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Trash collector discovers kitten ‘encased in spray foam’ in garbage, Oregon deputies say

Oregon garbage collector rescues kitten trapped in spray foam, deputies say

Washington County, Oregon, deputies said a garbage collector rescued a kitten that was encased in spray foam after he noticed the small, whining cat stuck but alive in the bottom of a trash can south of Hillsboro.
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Washington County, Oregon, deputies said a garbage collector rescued a kitten that was encased in spray foam after he noticed the small, whining cat stuck but alive in the bottom of a trash can south of Hillsboro.

An Oregon garbage collector made a shocking discovery on the job earlier this month, local deputies said.

As the garbage truck driver tried to empty a trash can May 3 outside Hillsboro, some trash seemed to be stuck inside. That’s when the driver looked into the can and spotted a kitten trapped at the bottom, where its body was “encased in spray foam, hanging upside down from its back legs,” Washington County deputies said in a news release on Wednesday.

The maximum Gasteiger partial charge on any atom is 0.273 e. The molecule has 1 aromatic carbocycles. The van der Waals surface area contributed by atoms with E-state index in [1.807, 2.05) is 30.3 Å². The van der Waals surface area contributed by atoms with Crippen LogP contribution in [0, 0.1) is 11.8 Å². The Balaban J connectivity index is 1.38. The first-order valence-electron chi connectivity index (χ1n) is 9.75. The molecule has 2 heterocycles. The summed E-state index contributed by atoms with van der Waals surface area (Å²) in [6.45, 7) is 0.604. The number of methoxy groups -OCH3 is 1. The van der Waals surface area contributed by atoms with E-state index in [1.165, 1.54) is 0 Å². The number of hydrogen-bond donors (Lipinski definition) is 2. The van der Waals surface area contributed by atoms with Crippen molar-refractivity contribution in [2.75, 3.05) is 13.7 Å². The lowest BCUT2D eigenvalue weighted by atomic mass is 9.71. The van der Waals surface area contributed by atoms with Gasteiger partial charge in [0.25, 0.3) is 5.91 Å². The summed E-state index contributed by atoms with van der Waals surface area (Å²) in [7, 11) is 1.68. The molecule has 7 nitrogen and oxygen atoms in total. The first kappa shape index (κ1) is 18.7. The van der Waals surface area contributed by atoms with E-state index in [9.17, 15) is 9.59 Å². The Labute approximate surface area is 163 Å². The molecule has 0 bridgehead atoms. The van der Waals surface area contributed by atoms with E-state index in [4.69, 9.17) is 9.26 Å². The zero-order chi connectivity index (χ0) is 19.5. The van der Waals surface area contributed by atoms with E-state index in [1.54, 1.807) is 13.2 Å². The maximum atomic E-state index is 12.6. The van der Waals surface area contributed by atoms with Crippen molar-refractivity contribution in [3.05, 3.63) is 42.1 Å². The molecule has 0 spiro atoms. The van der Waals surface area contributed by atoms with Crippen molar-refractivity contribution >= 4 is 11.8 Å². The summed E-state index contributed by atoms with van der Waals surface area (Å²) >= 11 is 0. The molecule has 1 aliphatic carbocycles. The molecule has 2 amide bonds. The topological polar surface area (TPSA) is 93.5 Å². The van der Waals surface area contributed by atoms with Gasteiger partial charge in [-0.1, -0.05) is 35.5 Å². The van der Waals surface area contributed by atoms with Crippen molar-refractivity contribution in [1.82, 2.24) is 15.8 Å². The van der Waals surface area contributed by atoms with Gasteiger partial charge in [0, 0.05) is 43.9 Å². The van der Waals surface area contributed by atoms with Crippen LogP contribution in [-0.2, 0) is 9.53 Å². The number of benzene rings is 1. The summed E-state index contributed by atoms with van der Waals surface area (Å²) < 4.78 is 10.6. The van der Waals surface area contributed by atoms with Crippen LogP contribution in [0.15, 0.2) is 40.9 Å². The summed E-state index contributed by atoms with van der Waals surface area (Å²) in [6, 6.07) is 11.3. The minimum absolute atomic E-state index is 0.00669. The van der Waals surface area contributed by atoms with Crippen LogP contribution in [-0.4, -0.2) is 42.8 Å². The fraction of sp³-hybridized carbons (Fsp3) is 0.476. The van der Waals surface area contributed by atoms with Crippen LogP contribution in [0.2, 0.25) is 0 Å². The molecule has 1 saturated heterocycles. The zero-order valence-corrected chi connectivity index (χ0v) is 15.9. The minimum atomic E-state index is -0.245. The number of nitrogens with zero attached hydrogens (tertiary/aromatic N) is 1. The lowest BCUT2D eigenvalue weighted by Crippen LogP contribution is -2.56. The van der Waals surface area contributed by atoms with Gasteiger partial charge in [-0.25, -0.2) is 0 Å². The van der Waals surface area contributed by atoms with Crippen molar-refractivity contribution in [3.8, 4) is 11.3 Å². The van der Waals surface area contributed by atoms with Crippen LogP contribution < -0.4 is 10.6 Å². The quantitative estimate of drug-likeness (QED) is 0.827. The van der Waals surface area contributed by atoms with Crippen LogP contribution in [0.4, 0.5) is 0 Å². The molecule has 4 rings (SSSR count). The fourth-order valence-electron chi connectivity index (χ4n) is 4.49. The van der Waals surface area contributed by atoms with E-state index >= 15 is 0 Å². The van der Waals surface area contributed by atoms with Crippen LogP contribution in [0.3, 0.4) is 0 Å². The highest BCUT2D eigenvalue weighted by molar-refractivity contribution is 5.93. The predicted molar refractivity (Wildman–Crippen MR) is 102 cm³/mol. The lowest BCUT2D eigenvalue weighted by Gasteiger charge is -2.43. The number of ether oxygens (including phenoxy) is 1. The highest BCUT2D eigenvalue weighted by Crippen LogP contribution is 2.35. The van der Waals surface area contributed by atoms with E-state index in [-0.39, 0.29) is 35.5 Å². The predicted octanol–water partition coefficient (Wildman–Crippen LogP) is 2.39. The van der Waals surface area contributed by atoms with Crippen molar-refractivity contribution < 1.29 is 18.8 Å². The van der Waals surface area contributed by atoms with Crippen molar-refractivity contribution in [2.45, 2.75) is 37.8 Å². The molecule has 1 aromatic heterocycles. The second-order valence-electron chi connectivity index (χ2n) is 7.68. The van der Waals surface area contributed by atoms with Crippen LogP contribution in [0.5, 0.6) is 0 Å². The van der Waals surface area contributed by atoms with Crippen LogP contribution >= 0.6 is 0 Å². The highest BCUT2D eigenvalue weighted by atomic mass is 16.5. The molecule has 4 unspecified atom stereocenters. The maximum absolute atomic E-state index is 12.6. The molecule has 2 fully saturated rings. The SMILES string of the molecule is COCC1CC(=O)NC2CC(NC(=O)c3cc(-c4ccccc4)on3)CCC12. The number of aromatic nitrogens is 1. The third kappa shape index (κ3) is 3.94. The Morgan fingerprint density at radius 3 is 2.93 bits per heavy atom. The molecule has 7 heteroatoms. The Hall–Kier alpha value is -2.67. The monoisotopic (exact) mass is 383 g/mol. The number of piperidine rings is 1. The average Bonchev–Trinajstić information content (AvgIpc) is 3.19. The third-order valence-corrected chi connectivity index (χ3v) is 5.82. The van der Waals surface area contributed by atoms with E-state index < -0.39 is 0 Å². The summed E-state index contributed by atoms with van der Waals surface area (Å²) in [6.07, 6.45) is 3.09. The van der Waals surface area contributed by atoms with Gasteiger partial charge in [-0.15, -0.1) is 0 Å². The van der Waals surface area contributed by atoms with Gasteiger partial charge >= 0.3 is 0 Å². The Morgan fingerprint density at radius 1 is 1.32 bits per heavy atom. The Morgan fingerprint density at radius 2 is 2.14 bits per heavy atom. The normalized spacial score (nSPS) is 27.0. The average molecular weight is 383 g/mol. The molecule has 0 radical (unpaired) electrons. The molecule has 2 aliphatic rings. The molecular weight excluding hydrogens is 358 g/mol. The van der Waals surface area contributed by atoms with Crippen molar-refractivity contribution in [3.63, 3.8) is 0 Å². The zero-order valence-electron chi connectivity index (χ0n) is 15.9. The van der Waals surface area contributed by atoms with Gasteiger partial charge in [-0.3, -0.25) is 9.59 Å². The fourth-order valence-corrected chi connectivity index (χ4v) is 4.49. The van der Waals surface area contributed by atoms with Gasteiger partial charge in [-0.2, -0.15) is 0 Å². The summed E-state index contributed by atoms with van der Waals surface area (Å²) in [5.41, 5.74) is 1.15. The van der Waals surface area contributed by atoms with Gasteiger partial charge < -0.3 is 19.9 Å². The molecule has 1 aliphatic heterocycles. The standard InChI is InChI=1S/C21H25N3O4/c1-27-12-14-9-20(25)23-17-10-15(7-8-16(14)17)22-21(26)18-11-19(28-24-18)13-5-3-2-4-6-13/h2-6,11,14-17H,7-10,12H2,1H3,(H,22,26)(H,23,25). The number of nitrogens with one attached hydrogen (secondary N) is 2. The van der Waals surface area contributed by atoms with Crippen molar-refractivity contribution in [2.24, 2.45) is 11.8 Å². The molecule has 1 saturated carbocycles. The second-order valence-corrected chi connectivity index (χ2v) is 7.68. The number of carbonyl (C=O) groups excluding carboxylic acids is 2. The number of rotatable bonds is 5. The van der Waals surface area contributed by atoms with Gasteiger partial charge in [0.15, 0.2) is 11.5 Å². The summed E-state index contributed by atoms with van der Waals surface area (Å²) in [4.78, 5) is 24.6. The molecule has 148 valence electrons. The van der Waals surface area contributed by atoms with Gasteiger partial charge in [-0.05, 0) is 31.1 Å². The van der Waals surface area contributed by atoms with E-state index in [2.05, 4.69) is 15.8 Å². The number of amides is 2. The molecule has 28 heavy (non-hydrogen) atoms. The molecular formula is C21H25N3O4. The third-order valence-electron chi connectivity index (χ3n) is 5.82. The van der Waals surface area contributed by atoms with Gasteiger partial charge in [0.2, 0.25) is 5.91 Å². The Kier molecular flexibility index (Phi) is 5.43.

Deputies said the garbage collector knew the kitten was alive because it was whining.

The driver brought the kitten to Hillsboro’s garbage disposal facility and staff there worked to free the trapped cat. The 8-week-old kitten was then taken to a nearby veterinarian and deputies were called, according to the Sheriff’s Office.

The kitten is now recovering at a Washington County animal shelter and is expected to be fine, deputies said.

“It definitely seems like it was done intentionally, so we want to investigate it as an act of animal cruelty,” said Washington County Sheriff’s Office Deputy Brian van Kleef, the Oregonian reports.

Deputies said “it’s unclear who may be responsible for this act of animal cruelty,” in part because the trash can where the kitten was found is shared among multiple residences and rented outbuildings, with many people “coming and going from the property.”

“The kitten likely belongs to one of two different feral cats that live on the property, both with litters of kittens,” deputies said in the news release. “The cat will be returned to its owners once the investigation is completed.”

Van Kleef said the people the kitten will be returned to have been taking care of the feral cats in the area and are not suspects in the animal cruelty investigation, the Oregonian reports.

“If they hadn’t wanted it back, there’s already a long list of people who wanted to adopt it,” van Kleef said, according to the newspaper.

The Washington County Sheriff’s Office asked anyone with tips in the incident to report the information to deputies by calling 503-846-2700.

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